Australian Military Purchases $5m Advanced Laser-based Anti-drone System

Australian Military
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According to its makers, Melbourne-based AIM Defence, a battery-powered system can bring down a drone travelling at 100km/h.

The Australian Defence Force has purchased a $5 million laser-based counter-drone device.

It acquired the Fractl:2 system, which its Australian developers claim has the precision to shoot down a drone travelling at 100km/h and can be controlled remotely.

Drones provide a growing menace in modern warfare, having been widely used in the Ukraine conflict and utilized by Houthi rebels to threaten international trade in Red Sea. According to the manufacturer, the system runs on batteries and can fire down 50 drones with a single charge.

The laser technology, designed by Melbourne-based AIM Defence, eliminates the need for ammunition.
The Australian government paid $4.9 million for the prototype from AIM Defence, which claims to have defeated over 200 drones indoors and outdoors. According to insiders, AIM Defence is investing in expanding its manufacturing facilities in Melbourne.

The prototype technology is scheduled to be “in the hands” of ADF personnel by mid-2024.

Jae Daniel, a laser scientist, and Jessica Glenn, a technology entrepreneur, founded the firm, which was chosen to participate in an international counter-drone exercise by the Canadian Defense Department this year.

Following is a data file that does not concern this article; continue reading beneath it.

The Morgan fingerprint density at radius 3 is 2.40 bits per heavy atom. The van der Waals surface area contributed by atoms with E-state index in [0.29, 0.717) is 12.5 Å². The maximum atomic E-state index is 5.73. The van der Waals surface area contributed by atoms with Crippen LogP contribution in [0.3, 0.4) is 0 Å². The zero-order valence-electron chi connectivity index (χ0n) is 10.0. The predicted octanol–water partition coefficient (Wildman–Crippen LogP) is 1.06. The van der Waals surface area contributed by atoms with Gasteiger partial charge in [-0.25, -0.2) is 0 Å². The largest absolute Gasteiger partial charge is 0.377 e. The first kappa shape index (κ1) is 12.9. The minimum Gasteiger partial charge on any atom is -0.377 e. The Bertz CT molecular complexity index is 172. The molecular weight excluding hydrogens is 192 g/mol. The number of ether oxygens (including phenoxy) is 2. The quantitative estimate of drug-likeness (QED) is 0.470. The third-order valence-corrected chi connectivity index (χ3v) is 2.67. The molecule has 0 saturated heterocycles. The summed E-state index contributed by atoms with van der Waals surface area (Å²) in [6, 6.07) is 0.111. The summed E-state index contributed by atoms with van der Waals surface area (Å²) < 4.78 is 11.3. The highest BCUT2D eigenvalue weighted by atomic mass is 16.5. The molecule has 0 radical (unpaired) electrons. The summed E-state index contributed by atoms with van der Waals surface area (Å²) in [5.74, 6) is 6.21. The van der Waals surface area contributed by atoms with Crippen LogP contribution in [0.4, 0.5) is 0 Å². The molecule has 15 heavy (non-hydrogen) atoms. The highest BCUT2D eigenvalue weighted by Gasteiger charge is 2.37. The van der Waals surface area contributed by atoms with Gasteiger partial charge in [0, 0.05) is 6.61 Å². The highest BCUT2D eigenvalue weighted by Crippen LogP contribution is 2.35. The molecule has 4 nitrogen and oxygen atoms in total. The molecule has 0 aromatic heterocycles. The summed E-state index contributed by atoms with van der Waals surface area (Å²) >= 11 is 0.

The Counter Uncrewed Aerial Systems Sandbox 2024 will be held in Canada from May to June, with 15 firms from around the world, including one from Australia, EOS Defence Systems.

Sean O’Byrne, an aerospace engineering professor at the Australian National University, stated that he was unaware of any similar technology being implemented to date, despite the fact that a lot of corporations around the world were interested in space.

While O’Byrne has not yet seen AIM Defence’s technology, he stated that direct energy is a “horizon technology” in the sector, meaning that it is relatively new in terms of deployment.

“It’s an old technology in terms of the idea, but the systems have not been powerful enough and there are various technical challenges in adaptive optics to focus on a moving target,” he went on to say.

“The target might be moving up, down, left, right, towards you or away from you.”You must have a focusable optical system, which presents technological problems as well as challenges in rapidly delivering adequate power to the focus point. Building a portable platform that can do all of those things is challenging.”

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